In Pennsylvania, about 450 large-scale solar projects are currently under consideration. The majority of these proposed projects, if built, would go on open land. This raises opportunities for the farmers who own this land, but also questions about how solar development might affect the state’s agriculture.
“Although sometimes in conflict, there is often a land use compatibility between solar power generation and production agriculture,” Pennsylvania Secretary of Agriculture Russell Redding said during a briefing. Pennsylvania Farm Show panel on January 13. “As with other types of development, solar power development often seems targeted by industry on the flattest areas which often have the best soils for growing food. Competing land uses are not news in the agricultural landscape.
The Pennsylvania State Grange hosted a panel with representatives from the state legislature, industry, and energy research to discuss solar energy and agricultural development at the Agricultural Expo on 13 January.
Industry officials estimate that about 10 to 20 percent of projects under consideration will actually be built, said Tom Murphy of Pennsylvania State University. Marcellus Center for Outreach and Research, during the panel. That could equate to about 80,000 acres of solar panels and $13 billion invested in construction projects in the state.
Panelists mentioned the links between large-scale solar development and the earlier shale gas boom in Pennsylvania. In either case, landowners should carefully consider the details of the leases and how accepting a lease will affect their land. Murphy recommended property owners speak with an attorney who has a good understanding of solar leasing, in particular.
Leases for solar farms, however, tend to be more extensive than gas industry leases, both in number of pages in the document itself – often 40 pages – and in years, spanning often over a quarter of a century.
“There’s a lot of legalese in there, and people need to be sure they understand what they’re signing, because these leases… in my opinion, if the lease is exercised, it would be a type of multi-generational contract. that you are going to engage in as a landowner,” Murphy said.
There are different things solar developers look for when considering land for a project, he said. One is the existing infrastructure in the area, such as electrical substations. Relatively flat open land is another. Additionally, since these projects often span hundreds of acres, or even thousands, developers are often looking for connected properties that are all interested in leasing.
“A lot of utility-sized solar farms, we look at farmland because it offers previously disturbed areas, and it’s flat, and often we have landowners who are looking for that diverse source of income,” said Alyssa Edwards, vice president. president of environmental affairs and government relations at Lightsource BP, which has several solar projects in Pennsylvania.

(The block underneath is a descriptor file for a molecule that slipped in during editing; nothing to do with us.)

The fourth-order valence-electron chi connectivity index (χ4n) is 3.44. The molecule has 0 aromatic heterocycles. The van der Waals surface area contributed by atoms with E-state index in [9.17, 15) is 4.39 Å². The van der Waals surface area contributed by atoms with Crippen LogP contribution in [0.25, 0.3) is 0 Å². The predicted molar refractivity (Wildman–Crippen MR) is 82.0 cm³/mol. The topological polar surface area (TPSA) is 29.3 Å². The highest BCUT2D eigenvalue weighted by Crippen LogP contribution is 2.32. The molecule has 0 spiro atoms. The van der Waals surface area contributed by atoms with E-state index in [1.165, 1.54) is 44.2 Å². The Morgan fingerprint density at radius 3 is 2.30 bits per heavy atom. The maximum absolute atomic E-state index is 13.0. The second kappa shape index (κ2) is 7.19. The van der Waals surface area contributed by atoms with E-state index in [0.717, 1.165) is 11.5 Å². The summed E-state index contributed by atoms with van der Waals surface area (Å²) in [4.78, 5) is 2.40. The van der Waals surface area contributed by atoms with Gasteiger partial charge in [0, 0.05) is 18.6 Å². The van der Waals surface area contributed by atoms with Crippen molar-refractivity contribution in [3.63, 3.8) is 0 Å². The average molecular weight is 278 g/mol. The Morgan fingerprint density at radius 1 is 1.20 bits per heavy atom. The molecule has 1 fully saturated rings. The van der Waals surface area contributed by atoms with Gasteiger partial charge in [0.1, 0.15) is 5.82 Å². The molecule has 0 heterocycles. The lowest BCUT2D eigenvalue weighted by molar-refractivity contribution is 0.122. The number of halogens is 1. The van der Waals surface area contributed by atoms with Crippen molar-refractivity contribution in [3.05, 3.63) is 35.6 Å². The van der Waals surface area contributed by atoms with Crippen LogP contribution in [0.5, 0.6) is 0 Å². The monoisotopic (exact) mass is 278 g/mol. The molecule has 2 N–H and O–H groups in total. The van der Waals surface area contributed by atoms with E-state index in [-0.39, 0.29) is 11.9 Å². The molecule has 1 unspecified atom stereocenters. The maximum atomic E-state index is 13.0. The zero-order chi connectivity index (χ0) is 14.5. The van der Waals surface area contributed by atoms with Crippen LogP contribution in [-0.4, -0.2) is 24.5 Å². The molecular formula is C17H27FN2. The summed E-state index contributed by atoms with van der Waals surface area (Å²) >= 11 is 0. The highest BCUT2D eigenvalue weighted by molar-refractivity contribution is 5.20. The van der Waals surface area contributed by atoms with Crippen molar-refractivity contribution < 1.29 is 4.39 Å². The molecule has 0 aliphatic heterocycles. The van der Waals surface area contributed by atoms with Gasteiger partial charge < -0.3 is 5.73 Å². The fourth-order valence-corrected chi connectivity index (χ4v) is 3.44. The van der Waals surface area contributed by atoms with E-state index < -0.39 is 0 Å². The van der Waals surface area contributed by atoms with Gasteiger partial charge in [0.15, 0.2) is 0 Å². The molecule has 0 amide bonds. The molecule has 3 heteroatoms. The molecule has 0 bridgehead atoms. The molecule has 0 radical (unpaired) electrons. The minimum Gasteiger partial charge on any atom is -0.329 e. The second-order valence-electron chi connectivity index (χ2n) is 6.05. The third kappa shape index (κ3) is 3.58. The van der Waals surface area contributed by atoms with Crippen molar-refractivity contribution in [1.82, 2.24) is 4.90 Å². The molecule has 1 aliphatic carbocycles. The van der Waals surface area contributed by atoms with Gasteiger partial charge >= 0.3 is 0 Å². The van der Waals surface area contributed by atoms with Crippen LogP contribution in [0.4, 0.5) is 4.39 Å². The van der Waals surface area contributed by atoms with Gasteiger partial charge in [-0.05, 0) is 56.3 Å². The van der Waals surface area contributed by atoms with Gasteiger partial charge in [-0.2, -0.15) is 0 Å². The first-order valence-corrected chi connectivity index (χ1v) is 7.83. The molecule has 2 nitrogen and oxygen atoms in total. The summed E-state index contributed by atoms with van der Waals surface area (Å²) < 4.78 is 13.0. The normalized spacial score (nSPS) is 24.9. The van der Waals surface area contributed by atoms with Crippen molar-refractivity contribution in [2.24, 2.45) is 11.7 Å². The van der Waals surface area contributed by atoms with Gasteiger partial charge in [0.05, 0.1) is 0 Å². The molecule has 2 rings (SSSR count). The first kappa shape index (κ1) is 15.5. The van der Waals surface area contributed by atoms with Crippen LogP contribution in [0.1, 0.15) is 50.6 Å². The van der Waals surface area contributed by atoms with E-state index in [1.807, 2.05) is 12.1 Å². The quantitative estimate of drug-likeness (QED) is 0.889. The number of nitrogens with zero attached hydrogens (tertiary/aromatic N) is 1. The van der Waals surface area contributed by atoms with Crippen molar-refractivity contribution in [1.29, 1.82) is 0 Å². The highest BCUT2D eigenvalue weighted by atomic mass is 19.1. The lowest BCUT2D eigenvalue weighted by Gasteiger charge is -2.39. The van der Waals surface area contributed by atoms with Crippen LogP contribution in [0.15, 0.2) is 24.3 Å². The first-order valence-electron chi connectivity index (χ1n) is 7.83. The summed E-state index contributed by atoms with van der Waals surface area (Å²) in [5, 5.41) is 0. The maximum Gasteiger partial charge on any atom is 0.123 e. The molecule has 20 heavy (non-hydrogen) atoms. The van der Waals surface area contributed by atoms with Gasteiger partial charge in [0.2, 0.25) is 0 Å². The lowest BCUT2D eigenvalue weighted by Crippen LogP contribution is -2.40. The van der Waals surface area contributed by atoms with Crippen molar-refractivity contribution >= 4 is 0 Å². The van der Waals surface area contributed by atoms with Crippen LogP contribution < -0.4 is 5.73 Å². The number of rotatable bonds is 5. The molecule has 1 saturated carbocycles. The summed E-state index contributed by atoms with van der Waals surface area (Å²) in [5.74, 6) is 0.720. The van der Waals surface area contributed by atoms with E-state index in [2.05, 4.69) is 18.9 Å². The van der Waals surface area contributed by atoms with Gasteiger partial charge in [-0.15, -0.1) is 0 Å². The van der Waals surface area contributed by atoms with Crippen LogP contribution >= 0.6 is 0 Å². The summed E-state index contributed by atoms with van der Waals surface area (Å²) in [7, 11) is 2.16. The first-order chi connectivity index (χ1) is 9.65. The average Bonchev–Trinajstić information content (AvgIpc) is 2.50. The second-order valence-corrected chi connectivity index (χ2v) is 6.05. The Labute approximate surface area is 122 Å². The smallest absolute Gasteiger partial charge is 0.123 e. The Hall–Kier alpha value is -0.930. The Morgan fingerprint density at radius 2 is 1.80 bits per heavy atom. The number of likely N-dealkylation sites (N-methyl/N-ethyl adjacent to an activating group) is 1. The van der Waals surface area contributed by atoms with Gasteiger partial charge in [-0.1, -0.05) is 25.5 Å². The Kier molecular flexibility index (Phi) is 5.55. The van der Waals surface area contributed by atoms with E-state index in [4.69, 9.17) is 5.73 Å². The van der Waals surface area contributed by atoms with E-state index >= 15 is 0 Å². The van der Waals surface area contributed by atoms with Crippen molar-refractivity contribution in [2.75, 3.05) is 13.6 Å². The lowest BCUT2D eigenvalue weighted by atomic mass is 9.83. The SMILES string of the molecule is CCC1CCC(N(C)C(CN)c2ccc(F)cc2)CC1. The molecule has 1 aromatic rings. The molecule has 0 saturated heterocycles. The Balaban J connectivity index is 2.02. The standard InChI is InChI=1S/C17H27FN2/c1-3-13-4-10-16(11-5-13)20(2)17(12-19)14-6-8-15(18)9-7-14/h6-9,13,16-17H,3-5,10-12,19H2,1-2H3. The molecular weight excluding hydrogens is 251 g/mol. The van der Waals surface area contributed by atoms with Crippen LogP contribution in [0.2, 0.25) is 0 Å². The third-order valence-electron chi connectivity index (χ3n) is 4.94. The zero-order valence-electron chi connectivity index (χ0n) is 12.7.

Pennsylvania Sen. Gene Yaw of R-Loyalsock Township said it’s important to consider other consequences these projects could have.
“I’m not against solar power at all,” he said. “But I’ve been in the Harrisburg Legislature long enough to know that what we do in one place…there’s a reaction somewhere else.”
Pennsylvania has over 600,000 acres of preserved farmland. It also has a clean and green tax assessment program, intended to help protect the state’s agricultural and forest lands. It is important to consider how solar development would affect these programs and whether farmland in these programs is eligible for solar leasing.
“Philosophy, what are we going to do with this? yaw said. “I don’t think there’s a right or wrong answer to this, but there are definitely ramifications whichever direction we go.”
Yaw also raised concerns about what happens to solar panels at the end of a 20 or 25 year lease and who is responsible for them. So far, there is no established and widespread system for recycling solar panels.
Some leases require companies to eventually remove all equipment and return the land to its original condition. A bill pending in the state legislature would require bonding for solar panels, just like for coal mines, to help ensure developers restore the land at the end of a project.
Not all solar projects on farmland completely decommission the land for agriculture. Solar developers need to maintain the landscapes around their solar panels, and some are willing to recruit livestock to do so. Some farmers are considering solar grazing as a way to use land under solar panels for farming and earn money.
“We would pay for a person to … mow the land that the solar installation is on, and in many cases now we have sheep doing that work, so we are basically paying the farmer to graze his sheep in solar installations,” Edwards said.
Last year, Lexie Hain, farmer and executive director of the American Solar Grazing Association, grazed 550 acres with 1,400 ewes at facilities in New York and Pennsylvania.
“I’ve seen a significant increase in…the amount of land I can access, the amount of production I can have, the lambs I can sell and other sheep products, and so it’s been great for me personally. “, Hain mentioned.
Communication is key, she says. It is important to ensure that solar developers and farmers are on the same page regarding best practices and what farmers will and will not do in their facilities.
“They spend a lot of time planning, and they invest millions of dollars, and we’re going to bring cattle into their expensive facilities…we want them to trust us, and we want them to pay us,” said Hain said.
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